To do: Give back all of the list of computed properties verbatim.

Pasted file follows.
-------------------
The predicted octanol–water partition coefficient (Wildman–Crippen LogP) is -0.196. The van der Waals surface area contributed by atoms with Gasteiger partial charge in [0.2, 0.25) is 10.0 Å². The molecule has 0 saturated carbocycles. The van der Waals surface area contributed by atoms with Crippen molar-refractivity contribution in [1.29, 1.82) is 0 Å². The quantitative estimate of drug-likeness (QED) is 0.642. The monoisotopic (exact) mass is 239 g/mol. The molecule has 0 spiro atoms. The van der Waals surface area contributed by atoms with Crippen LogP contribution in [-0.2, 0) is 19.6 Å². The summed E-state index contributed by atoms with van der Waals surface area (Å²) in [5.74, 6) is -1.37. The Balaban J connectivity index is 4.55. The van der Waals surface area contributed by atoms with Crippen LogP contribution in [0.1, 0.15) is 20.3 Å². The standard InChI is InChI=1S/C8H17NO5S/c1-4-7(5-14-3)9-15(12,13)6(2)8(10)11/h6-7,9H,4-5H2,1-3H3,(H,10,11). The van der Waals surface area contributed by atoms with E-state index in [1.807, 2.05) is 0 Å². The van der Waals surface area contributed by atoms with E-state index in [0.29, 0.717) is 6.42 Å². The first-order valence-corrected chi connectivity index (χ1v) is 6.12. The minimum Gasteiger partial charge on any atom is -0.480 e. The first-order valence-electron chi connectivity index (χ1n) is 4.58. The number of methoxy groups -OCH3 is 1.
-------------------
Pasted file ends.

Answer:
The predicted octanol–water partition coefficient (Wildman–Crippen LogP) is -0.196. The van der Waals surface area contributed by atoms with Gasteiger partial charge in [0.2, 0.25) is 10.0 Å². The molecule has 0 saturated carbocycles. The van der Waals surface area contributed by atoms with Crippen molar-refractivity contribution in [1.29, 1.82) is 0 Å². The quantitative estimate of drug-likeness (QED) is 0.642. The monoisotopic (exact) mass is 239 g/mol. The molecule has 0 spiro atoms. The van der Waals surface area contributed by atoms with Crippen LogP contribution in [-0.2, 0) is 19.6 Å². The summed E-state index contributed by atoms with van der Waals surface area (Å²) in [5.74, 6) is -1.37. The Balaban J connectivity index is 4.55. The van der Waals surface area contributed by atoms with Crippen LogP contribution in [0.1, 0.15) is 20.3 Å². The standard InChI is InChI=1S/C8H17NO5S/c1-4-7(5-14-3)9-15(12,13)6(2)8(10)11/h6-7,9H,4-5H2,1-3H3,(H,10,11). The van der Waals surface area contributed by atoms with E-state index in [1.807, 2.05) is 0 Å². The van der Waals surface area contributed by atoms with E-state index in [0.29, 0.717) is 6.42 Å². The first-order valence-corrected chi connectivity index (χ1v) is 6.12. The minimum Gasteiger partial charge on any atom is -0.480 e. The first-order valence-electron chi connectivity index (χ1n) is 4.58. The number of methoxy groups -OCH3 is 1.